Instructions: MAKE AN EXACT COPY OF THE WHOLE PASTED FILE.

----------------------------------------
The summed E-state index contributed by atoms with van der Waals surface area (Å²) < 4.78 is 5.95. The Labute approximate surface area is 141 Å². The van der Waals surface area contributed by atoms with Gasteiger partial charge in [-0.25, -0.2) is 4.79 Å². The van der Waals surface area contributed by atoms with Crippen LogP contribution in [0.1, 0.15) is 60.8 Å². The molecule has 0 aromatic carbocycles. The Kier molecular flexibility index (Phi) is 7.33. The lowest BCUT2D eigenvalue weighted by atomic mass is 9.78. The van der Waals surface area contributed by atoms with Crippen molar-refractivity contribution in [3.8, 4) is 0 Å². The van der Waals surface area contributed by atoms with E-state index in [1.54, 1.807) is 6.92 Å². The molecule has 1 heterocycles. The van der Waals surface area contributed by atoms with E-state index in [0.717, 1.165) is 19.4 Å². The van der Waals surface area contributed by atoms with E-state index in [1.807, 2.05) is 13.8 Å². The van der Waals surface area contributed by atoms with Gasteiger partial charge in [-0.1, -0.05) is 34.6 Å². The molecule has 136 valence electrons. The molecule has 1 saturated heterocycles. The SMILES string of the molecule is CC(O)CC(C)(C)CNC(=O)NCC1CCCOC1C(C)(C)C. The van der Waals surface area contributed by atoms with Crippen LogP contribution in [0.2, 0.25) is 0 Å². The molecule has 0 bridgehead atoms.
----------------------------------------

The summed E-state index contributed by atoms with van der Waals surface area (Å²) < 4.78 is 5.95. The Labute approximate surface area is 141 Å². The van der Waals surface area contributed by atoms with Gasteiger partial charge in [-0.25, -0.2) is 4.79 Å². The van der Waals surface area contributed by atoms with Crippen LogP contribution in [0.1, 0.15) is 60.8 Å². The molecule has 0 aromatic carbocycles. The Kier molecular flexibility index (Phi) is 7.33. The lowest BCUT2D eigenvalue weighted by atomic mass is 9.78. The van der Waals surface area contributed by atoms with Crippen molar-refractivity contribution in [3.8, 4) is 0 Å². The van der Waals surface area contributed by atoms with E-state index in [1.54, 1.807) is 6.92 Å². The molecule has 1 heterocycles. The van der Waals surface area contributed by atoms with E-state index in [0.717, 1.165) is 19.4 Å². The van der Waals surface area contributed by atoms with E-state index in [1.807, 2.05) is 13.8 Å². The van der Waals surface area contributed by atoms with Gasteiger partial charge in [-0.1, -0.05) is 34.6 Å². The molecule has 136 valence electrons. The molecule has 1 saturated heterocycles. The SMILES string of the molecule is CC(O)CC(C)(C)CNC(=O)NCC1CCCOC1C(C)(C)C. The van der Waals surface area contributed by atoms with Crippen LogP contribution in [0.2, 0.25) is 0 Å². The molecule has 0 bridgehead atoms.